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This publication is available at https://www.gov.uk/government/publications/dbs-identity-checking-guidelines/id-checking-guidelines-for-countersignatory-applications
This guidance will help you validate the identity of a candidate as part of the countersignatory application process.
A candidate for countersignatory or lead countersignatory status with us must provide specific identification documents as part of the application process.
As a registered body you must:
- check and validate the information provided by the candidate on the application form / continuation sheet
- establish the true identity of the candidate through the examination of a range of documents as set out in this guidance
- make sure the candidate provides details of all names by which they have been known and all addresses where they have lived in the last 5 years
- check the application form is fully completed and the information is accurate
If there are any discrepancies in the information provided by the candidate and/or the identity documents supplied, and fraud is not suspected, please seek clarification from the candidate. Failure to do this may compromise the integrity of the DBS service.
You must not attempt to amend the application form without the candidate’s knowledge and agreement as it will invalidate the declaration by the candidate and may breach data protection legislation.
What you must do as part of the ID checking process
- you must only accept valid, current and original documentation
- you must not accept photocopies
- you must not accept documentation printed from the internet e.g. internet bank statement
- identity information for the candidate’s name, date of birth and address must be validated
- you should, where possible, ask for photographic identity (e.g. passport, new style driving licence, etc. and for this to be compared against the candidate’s likeness)
- all documents must be in the candidate’s current name (see below for guidance on recent changes of name)
- one document must confirm the candidate’s date of birth
- you must see at least one document to confirm the candidate’s current address B which is no older than three months
- you must provide a full and continuous address history covering the last five years. Where possible you should get documentation to confirm this address history
- you should cross match the candidate’s address history with any other information you have been provided with as part of the recruitment, such as their CV. This can highlight if an address has not been given e.g. if the candidate’s CV shows that they have worked in Liverpool in the last 5 years but the application form only shows London addresses, you may wish to question the candidate further about this.
Only one document from each of the subgroups in group 2 should be included in the document count e.g. do not accept two bank statements as two of the required documents, if they are from the same bank. You cannot accept the foreign equivalent of an identity document if that document is listed as ‘(UK)’ on the list of valid identity documents.
If an identity document is provided in a foreign language, you must obtain a translation of that document, certified by a Notary Public.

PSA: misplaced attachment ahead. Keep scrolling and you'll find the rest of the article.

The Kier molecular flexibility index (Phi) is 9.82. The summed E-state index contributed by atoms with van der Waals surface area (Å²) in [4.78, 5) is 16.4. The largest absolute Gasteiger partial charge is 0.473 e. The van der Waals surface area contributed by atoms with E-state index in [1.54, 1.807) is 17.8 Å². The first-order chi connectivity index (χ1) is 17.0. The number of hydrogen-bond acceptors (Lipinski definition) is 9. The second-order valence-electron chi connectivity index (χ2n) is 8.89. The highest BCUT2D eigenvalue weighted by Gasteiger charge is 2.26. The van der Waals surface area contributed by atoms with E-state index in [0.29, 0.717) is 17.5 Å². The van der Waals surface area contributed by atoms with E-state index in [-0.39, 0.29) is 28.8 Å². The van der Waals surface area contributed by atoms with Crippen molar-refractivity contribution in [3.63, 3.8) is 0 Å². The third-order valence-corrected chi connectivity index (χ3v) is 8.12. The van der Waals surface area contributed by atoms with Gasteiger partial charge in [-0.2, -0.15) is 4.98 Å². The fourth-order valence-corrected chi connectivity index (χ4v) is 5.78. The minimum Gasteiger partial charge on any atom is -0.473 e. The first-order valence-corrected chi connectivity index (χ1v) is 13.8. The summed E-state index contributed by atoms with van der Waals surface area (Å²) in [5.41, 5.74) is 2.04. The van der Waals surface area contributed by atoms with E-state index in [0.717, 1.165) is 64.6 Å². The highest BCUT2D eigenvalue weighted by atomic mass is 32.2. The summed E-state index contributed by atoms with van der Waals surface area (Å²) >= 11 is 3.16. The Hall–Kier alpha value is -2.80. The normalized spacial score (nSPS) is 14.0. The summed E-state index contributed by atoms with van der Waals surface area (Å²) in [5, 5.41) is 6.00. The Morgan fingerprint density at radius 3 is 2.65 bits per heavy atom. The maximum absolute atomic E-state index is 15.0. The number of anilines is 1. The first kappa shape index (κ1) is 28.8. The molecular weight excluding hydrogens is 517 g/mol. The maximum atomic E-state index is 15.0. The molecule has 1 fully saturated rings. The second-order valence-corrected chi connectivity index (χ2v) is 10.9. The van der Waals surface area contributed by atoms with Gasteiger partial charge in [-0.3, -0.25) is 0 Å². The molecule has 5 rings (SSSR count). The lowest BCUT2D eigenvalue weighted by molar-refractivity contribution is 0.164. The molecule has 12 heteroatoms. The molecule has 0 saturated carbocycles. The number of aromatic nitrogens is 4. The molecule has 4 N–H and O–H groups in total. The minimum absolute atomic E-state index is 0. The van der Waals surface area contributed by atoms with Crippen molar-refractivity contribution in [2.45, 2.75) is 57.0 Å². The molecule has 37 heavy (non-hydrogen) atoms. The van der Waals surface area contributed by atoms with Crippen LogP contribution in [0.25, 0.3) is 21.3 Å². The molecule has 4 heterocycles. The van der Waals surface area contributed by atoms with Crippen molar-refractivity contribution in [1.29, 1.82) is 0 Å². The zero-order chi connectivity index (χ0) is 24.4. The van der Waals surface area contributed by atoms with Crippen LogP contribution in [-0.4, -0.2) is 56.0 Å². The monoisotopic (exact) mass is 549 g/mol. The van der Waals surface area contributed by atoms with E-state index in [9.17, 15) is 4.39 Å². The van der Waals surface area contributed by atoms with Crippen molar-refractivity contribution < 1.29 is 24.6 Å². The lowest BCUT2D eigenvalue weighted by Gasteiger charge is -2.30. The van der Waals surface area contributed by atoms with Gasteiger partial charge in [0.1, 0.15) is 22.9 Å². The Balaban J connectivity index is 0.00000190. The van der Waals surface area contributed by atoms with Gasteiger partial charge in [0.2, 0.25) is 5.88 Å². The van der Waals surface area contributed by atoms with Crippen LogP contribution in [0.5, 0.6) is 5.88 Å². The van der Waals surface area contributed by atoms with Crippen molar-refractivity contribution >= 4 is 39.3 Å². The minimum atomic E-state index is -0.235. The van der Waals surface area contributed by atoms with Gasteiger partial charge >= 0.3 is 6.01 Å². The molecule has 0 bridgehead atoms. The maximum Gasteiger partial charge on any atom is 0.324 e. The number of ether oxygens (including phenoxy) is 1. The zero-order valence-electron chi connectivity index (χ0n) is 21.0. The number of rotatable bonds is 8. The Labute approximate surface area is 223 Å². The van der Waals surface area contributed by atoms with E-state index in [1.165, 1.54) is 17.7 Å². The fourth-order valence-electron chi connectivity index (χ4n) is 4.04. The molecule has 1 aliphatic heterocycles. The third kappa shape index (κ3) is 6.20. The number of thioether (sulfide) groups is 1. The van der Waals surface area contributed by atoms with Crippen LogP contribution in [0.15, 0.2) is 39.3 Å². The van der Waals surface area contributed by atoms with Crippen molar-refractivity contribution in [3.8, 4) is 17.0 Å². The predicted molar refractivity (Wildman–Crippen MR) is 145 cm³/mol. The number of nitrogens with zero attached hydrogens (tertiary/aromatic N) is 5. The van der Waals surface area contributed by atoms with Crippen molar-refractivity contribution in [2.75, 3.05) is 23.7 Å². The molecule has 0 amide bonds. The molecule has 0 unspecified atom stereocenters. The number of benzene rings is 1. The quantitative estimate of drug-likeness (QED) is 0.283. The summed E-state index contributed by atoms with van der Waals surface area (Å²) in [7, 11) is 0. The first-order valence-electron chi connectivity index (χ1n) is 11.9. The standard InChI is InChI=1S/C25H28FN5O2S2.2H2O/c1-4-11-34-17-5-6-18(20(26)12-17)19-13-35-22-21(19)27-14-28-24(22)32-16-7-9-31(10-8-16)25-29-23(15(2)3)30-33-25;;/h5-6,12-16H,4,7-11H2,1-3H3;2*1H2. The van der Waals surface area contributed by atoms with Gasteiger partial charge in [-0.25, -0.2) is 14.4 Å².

When applying for lead or countersignatory status at least one document must show the candidate’s signature.
Check if the document in the list of valid identity documents is denoted with * - it should be less than three months old. Denoted with ** - it should be issued within the past 12 month. Not denoted – it can be more than 12 months old.
What if the candidate has been adopted?
You should inform candidates that if they were adopted before the age of 10, they do not need to provide their surname at birth, they should give their adoptive name.
This is because the age of criminal responsibility is deemed to be 10 years, under the Children and Young Persons Act 1933, Chapter 12, Section 50. This means that there is no possibility that an individual could have a criminal record in a name that was used until the age of 10.
What if the candidate has changed their name recently and cannot provide ID documents in this new name?
Documents in a previous name can be accepted only where the candidate can provide documentation supporting a recent change because of:
- marriage/civil partnership (marriage/civil partnership certificate)
- divorce/civil partnership dissolution (decree absolute/civil partnership dissolution certificate)
- deed poll (Deed Poll certificate)
In these instances, you must return a continuation sheet with the application form clearly stating:
- current and previous names
- date of the change
- reason for the change
- the document you have seen to support this change
Make sure that all ‘Previous names’ and ‘Dates used’ are recorded.
Identity documents that can be used for the checking process
Documents that we have divided into two groups: group 1 and group 2. At least three documents must be provided:
- if the candidate can produce a document from group 1, three documents must be seen in total - one document from group 1 plus any two from groups 1 or 2.
- if the candidate cannot produce a group 1 document, five documents from group 2 must be seen.
If the candidate has insufficient identity documents, please call us for advice on 03000 200 190.
Group 1 and group 2 valid identity documents